Northeast Comic Con is coming up this weekend and I have to admit, I am more excited than nervous. The last few times I went, I had a blast. I went as a cosplayer and then one year, I decided to go as an exhibitor. It's a great con with a lot of things happening.
Trying to sell stuff with my designs proved to be challenging, given that it was my first con and while I didn't sell anything then, I'm optimistic that it could be different this time around. It was the Spring last time and this time, with the holidays coming up, I might manage to actually make some sales.
Working at a con is a bit different than going dressed up. While most of my experience has been cosplaying as various characters, it's nice to come back and be behind the table again.
The fun thing about cosplaying is that you're always moving, always meeting people and checking out a variety of different vendors and artists. Being behind the table you're obviously not as mobile, but hopefully you get to meet as many people as you would moving about. I can't say one is better than the other (though they can be exhausting in their own ways) but the rush is about the same. You get to hang out with like-minded people and share in the love of the geek world.
Despite the rush and the exposure, working a table can be very challenging. While I only worked a table once, it's tough, given that there are so many times where you are so close to making that sale and while people kind of saunter over or pass by and look, they never really stop completely most of the time. Last time was rough since we didn't make a single sale, but we tried to keep positive and know that this was exposure and our first time so there was bound to be some disappointment (despite the fact that were were a little sure we would sell SOMETHING).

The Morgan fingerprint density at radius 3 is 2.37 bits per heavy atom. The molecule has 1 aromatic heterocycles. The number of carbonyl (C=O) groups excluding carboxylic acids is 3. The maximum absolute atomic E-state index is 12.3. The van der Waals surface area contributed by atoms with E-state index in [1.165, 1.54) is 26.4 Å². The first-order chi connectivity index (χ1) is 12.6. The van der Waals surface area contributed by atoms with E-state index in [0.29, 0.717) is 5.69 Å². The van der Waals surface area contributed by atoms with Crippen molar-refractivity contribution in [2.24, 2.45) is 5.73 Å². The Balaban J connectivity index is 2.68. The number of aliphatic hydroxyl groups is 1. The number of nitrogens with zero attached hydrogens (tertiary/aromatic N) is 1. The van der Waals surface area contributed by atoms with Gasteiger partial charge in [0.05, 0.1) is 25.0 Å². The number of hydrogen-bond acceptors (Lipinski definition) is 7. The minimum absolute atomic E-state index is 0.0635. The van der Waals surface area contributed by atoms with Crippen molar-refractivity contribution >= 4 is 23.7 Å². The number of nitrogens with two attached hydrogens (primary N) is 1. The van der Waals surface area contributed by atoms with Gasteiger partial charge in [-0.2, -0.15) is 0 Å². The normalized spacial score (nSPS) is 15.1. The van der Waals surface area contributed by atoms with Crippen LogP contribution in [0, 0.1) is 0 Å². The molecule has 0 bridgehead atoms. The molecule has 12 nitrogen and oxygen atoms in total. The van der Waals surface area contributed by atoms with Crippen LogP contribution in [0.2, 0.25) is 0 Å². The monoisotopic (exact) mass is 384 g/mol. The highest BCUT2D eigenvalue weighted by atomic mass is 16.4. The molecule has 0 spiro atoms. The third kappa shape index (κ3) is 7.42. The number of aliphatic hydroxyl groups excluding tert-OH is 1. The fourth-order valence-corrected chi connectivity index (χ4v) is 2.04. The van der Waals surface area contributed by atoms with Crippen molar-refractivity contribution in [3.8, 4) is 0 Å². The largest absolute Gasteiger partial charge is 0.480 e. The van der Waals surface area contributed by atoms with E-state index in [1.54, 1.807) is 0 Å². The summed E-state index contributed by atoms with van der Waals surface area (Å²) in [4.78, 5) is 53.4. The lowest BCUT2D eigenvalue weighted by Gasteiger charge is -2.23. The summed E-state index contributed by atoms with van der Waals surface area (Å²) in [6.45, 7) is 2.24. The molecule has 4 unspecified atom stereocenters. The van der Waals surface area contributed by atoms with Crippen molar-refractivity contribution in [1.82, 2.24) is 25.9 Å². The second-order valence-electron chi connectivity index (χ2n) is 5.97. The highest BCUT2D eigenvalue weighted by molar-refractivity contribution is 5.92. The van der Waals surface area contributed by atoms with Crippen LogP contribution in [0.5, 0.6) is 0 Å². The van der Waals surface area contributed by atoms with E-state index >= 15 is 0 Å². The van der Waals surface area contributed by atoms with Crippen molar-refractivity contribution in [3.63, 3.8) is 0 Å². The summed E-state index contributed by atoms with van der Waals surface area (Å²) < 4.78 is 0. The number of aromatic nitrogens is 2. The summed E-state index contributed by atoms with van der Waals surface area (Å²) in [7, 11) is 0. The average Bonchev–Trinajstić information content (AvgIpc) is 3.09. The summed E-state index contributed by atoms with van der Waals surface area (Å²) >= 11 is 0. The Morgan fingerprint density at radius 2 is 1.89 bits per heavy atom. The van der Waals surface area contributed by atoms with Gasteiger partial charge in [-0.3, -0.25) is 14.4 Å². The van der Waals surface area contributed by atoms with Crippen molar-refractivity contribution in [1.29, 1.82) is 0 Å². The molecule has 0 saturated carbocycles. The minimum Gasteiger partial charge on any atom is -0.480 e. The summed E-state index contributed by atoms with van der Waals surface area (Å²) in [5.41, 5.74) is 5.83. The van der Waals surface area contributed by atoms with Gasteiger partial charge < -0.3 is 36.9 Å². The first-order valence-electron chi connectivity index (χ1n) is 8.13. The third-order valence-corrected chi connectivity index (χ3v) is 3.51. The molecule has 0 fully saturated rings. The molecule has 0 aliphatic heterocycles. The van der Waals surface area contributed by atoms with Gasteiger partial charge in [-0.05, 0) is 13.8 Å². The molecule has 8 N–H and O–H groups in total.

So going to the con this time, we have a new game plan that will hopefully pay off. There has been quite a bit I have learned during, after and in the passing months:
- Make sure your prices are reasonable, especially if people want to buy multiple things. Some things might be more pricey then others, but keep them manageable.
- The first time is always hard, given that no one knows your brand or who you are. They will look at your stuff and the least they can do is take a card for later.
- Have a variety of things to sell is important. Prints are great, but having more items with the designs on them will attract more people. Stickers and magnets are good.
- Network, network, network. One of the best things to do is meet new people and take their cards and try to stay in touch. I have met dozens of artists and we are all in the same boat. Helping out each other is key.
- The table needs to catch people's eyes. As they walk by, make sure everything is eye level, pops in color so people will not only come by but remember. The more flash, the better. The better displays you have, the more likely people will stop by.
- Probably THE MOST IMPORTANT THING IS TO HAVE FUN. Yes, you won't get a lot of people maybe or even make sales, but having fun is probably the biggest priority. It helps to sell, but always be energetic and always be positive.
I have tried to keep a good mind set with these kind of events, especially because it takes some time to really get up and running and get people to buy your stuff. I just want to make sure that I engage people and just have fun. I know it's going to be tough, but I remain optimistic. This weekend will be another great time and I hope my takeaway is better then the first time.
Sterling arts & Design
Creating, getting inspired and reflections.